Straight Level wrote:I find Flarm equipment to be toy town quality at Garmin prices.

I have difficulty seeing how you can see it that way. What exactly do you mean by "toy town quality"? There are many different Flarm devices from different manufacturers, some better than others. There are probably some, especially the older ones, that were not really aviation quality. Flarm is also a standard, not a company, and cannot be compared to Garmin. You can compare Flarm to e.g. ADS-B. I have a PowerFLARM Core installed with an EASA approved minor change using external antennas. It doesn't get more professional than that. The newest FLARM device, AIR Traffic from AIR Avionics, uses the same hardware as their certified radios and transponders and comes with all certifications that you (don't) need:

https://www.air-avionics.com/?page_id=253
By Shoestring Flyer
#1711350
Straight Level wrote:I also have power flarm fitted and often don't see gliders until I'm on top of them.
I find Flarm equipment to be toy town quality at Garmin prices.
Flarm is a rip off an I hope that it never gets anywhere near to been mandated here in the UK.


As someone who is still weighing up the pro's and cons of EC systems the only thing that has held me back to date has been the price/installation cost of PowerFlarmCore.
So your thoughts that it is a 'toy town' product make it interesting quite why you say that. Can you please provide more info/thoughts etc please?
Is this PowerFlarm portable?...or PoweFlarmCore? Do you have external top and bottom antenna's because as mooney75 points out it seems this is a necessary requirement to get it working properly?
By dewidaniels
#1711356
Straight Level wrote:I find Flarm equipment to be toy town quality at Garmin prices.


Why do you say that? My FLARM F5 is 14 years old and still works perfectly. It's still supported with free firmware updates from FLARM, with no annual subscription fee to pay. What's toy town about that?
mooney75 liked this
By Straight Level
#1711481
Hi
I have Flarm , paw and hopefully adsb next week after the jaloppies annual thanks to the latest CS-STAN.
I have powerflarm portable, price nearly £2k .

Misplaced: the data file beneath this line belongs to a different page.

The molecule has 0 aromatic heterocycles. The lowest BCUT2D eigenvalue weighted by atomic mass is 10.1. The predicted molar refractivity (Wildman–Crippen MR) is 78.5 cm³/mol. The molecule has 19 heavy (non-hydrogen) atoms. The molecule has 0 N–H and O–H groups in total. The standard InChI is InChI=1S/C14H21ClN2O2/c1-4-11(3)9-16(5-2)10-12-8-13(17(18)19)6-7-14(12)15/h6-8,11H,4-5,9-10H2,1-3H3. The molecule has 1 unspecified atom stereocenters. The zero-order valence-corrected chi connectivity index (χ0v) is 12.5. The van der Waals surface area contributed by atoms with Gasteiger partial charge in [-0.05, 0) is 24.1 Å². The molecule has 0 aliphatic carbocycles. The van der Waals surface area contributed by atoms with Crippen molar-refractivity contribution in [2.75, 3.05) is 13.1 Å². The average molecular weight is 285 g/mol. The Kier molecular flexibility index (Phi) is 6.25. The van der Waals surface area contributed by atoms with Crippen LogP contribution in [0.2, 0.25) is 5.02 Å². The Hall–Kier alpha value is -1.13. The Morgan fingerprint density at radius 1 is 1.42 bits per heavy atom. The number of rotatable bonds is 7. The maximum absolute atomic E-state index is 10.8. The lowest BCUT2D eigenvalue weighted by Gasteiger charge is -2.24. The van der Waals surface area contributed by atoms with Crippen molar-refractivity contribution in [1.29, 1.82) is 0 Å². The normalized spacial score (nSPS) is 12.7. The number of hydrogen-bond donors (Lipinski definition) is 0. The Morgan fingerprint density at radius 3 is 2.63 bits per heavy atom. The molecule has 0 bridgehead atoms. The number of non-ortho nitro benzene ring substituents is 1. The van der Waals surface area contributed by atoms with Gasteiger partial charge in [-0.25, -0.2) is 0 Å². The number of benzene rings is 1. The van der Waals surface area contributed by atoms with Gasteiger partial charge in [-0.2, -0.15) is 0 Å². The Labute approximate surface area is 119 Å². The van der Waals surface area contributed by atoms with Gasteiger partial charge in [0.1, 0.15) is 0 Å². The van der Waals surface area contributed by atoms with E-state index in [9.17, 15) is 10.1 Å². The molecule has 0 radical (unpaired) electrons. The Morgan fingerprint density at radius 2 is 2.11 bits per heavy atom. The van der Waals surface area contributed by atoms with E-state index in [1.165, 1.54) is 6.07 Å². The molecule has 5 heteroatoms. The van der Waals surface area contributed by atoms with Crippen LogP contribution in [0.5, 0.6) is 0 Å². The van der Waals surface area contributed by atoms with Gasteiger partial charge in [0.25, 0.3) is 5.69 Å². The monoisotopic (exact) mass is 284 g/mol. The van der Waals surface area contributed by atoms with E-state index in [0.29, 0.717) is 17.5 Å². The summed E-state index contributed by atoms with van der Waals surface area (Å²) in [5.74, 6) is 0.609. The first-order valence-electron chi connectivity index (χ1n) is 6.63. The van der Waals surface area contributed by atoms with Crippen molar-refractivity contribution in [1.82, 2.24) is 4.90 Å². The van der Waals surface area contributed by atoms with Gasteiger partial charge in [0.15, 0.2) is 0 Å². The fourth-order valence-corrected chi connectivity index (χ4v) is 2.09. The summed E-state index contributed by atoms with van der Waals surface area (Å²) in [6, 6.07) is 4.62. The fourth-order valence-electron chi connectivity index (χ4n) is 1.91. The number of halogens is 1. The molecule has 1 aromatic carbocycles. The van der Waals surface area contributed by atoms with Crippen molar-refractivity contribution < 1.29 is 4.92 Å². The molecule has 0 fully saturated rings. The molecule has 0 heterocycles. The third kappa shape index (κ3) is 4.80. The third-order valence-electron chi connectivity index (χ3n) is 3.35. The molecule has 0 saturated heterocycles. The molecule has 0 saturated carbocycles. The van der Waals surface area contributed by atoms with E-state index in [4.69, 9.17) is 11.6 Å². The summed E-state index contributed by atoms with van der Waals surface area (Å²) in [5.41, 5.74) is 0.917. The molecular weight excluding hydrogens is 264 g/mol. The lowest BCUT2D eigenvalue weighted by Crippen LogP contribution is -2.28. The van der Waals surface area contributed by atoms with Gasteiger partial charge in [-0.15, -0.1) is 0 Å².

The power connector is a 2.1 dc jack, about as secure and as strong as a tooth pick.
The external gps antenna has a tiny mmcx connector.
The flimsy plastic battery housing cover clips on as easily as it falls off.
A low resolution display the size not much bigger than a postage stamp.
A decent RJ45 connector that sends flarm data to a Pilot Aware.

When you look at the Flarms quality of engineering compared to say a transponder / nav or com unit, (Trig ty96 for example) it's toy town / christmas cracker quality in comparison, for very similar money.
IMHO, Farm is way over priced for what it is.
SL
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By mooney75
#1711495
Straight Level wrote:Hi
I have Flarm , paw and hopefully adsb next week after the jaloppies annual thanks to the latest CS-STAN.
I have powerflarm portable, price nearly £2k .
The power connector is a 2.1 dc jack, about as secure and as strong as a tooth pick.
The external gps antenna has a tiny mmcx connector.
The flimsy plastic battery housing cover clips on as easily as it falls off.
A low resolution display the size not much bigger than a postage stamp.
A decent RJ45 connector that sends flarm data to a Pilot Aware.

When you look at the Flarms quality of engineering compared to say a transponder / nav or com unit, (Trig ty96 for example) it's toy town / christmas cracker quality in comparison, for very similar money.
IMHO, Farm is way over priced for what it is.
SL

Aha, so when you say 'Flarm' you actually mean 'PowerFLARM Portable'. That one must be like 15 years old by now. I only saw it once in a helicopter. I don't believe many people are using that particular model. Most pilots probably wouldn't want something as important as a collision avoidance system to be portable in the first place.
By PaulisHome
#1711497
mooney75 wrote:
dewidaniels wrote:This thread shows the strengths and weaknesses of FLARM.

You (and others) are forgetting that most FLARM installations today are in powered aircraft.... .


I don't think that's even close to true.

For evidence, look at the OGN tracking system. Powered aircraft are easily distinguished from gliders, and there are very few on there that are Flarm based rather than PilotAware, which are also shown.

The exception are the RAF Tutors, but there aren't that many of them.

Paul